Sound:

Right off the bat, these are not bassy IEMs, if you're an avid basshead, look elsewhere. The quantity of subbass qualifies just enough to be passable. Same goes with the frequencies all the way up to the midrange. It's present enough to not sound dry but don't expect the thump. The good news is the bass is fast and accurate. But if you really want some more kick from the low end, these drivers are capable of handling a good amount of EQ. Turn up the subbass frequencies a notch or two and be surprised with ample amount of clean and fast bass. No bloating is noticed. Bass mods are not recommended as they bloat the bass.

The mids are where these IEMs redeem themselves. Detailed breakup of the frequency range performance is seen below.

100Hz-800Hz: the graph shows a nice smooth valley which results in the sound being "bodied" and fuller, not at all hollow sounding which most budget Chi-Fi IEMs fall victim to.

1kHz-4kHz: the curve rises but steadily, peaking before 3kHz. Electric guitars have a good "crunch" to them and sounds pleasing. No harshness is noticed even on Judas Priest's Starbreaker and Rolling Stone's Rock and A Hard Place.

5kHz-8kHz: This is the party piece of the T2. They are sibilant, very rarely, on female vocals only, if the mastering of the track itself is a bit hot on the treble. This is due to the peak at 8kHz, but it's not as strong as you'd might expect just by looking at the graph. Soulperfreesia's Underwater Love is already mastered a bit hot on the treble and the T2s on this track are a tiny bit sibilant sometimes. But the really commendable part about its treble performance is the smoothness. The treble here is really smooth and it absolutely razes many other IEMs more than double its price when it comes to overall smoothness of treble. The timbre of string instruments and orchestral instruments are truly jaw-droppping for an IEM that costs 50$. Lindsey Striling's Artemis induces an eargasm every single time. The crisp and raspy sound of the violin strings are truly incredible.
Remember the copper plated cable? The overall treble is blanketed with a slight touch of warmth, reducing the slight sibilance noticed on some tracks. The difference is enough to be noticed right from the get-go. The mids are also noticeably more forward.

10kHz-20kHz: The air region is boosted, making the sound very airy, all the time. Which is very pleasing to the ear.

Soundstage and Imaging:
Soundstage is quite wide when it comes to width. The boost in air region also helps in presenting an airy soundstage. It cannot do height or depth that well.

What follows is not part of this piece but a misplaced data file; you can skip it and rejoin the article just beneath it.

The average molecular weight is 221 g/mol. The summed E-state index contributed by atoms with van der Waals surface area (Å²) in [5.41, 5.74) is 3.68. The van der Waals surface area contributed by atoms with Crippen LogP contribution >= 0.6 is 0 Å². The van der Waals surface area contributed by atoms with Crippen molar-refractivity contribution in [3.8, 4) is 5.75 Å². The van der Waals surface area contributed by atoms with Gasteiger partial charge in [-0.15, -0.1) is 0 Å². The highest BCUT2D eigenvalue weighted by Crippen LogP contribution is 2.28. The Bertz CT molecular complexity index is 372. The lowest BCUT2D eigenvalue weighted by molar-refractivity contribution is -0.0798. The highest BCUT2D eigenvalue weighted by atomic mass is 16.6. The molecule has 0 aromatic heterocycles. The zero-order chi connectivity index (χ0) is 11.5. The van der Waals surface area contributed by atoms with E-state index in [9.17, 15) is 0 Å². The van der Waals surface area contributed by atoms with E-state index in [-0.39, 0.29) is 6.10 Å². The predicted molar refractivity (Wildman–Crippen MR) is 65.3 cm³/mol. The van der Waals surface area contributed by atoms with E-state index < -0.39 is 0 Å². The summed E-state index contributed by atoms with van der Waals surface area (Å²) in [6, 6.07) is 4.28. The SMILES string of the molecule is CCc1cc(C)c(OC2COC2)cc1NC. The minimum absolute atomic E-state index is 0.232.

Imaging is just good enough, could be better.



Overall Score: 4.6/5

Conclusion:
If you can see past a few of its shortcomings, the positives far outweigh the negatives. This is a legendary pair of IEM, and for good reason! No matter if you use 50$ headphones or a 50000$ Orpheus, you need to hear it! Amazing what you get for such a low price.


Absolute Overall average: 3.8/5

Absolute Overall average with a copper cable and a warm DAC : 4.6/5

Attachments

Pros: - Clarity and separation
- Full mid-range and vocals
- Fast, precise bass
- Nice tone texture
Cons: - Cable
- Sound signature is very ear-tip dependent
I've been listening about T2s for quite some time now so I had to try them, and I'm glad I did. So let's start.

BUILD AND COMFORT

All-aluminium body sure look nice and sturdy, for my ears comfort is great too. Thing that pulls them down is cable - it's very thin and twisty, it tangles like crazy and is tricky to untangle. Luckily it's changeable but that would increases their total cost... So I would really like to see a better cable bundled with them.

SOUND QUALITY

First of all, frequency response is very ear-tip and ear-fit dependent. Use them with the wrong ones and they can sound bright with not enough bass. Personally I found a sweet spot with bundled grey silicone tips, everything clicked in place and they sounded well balanced. Bass is not the deepest or punchiest I've heard but it's still has decent weight while being fast, precise and well textured. Going up there is a really nice and full lower mid range which let T2s create weighty and natural vocals and other mids. Upper mid-range is again very good and maybe slightly pronounced, enabling them to create very clean and precise edges as well as some nice texture to all tones. Highs are simply clear and clean without being overdone.

Instrument separation is very good as well as layering, basically as good as I ever heard on an IEM so far. Overall they might not be warm and fuzzy sounding but I never felt they're being too harsh or too analytical. So simply combining all of the qualities they have and lack of any serious issue is making them a very good choice in my book. If it weren't for a lousy cable I would have given them full 5 stars.

Here I compared them to more expensive KZ ZSX:


EDIT:

Two weeks later I also compared them with **** **** which are equally amazing, especially considering their price. In terms of separation and sound-stage they are very similar. T2s have an edge in transparency while DT6s counter with increased warmth in lower mids which makes for more fluid sound. Each one has it's own strengths but choosing better ones overall is almost impossible.

You can check out my website for more reviews - iiwireviews.com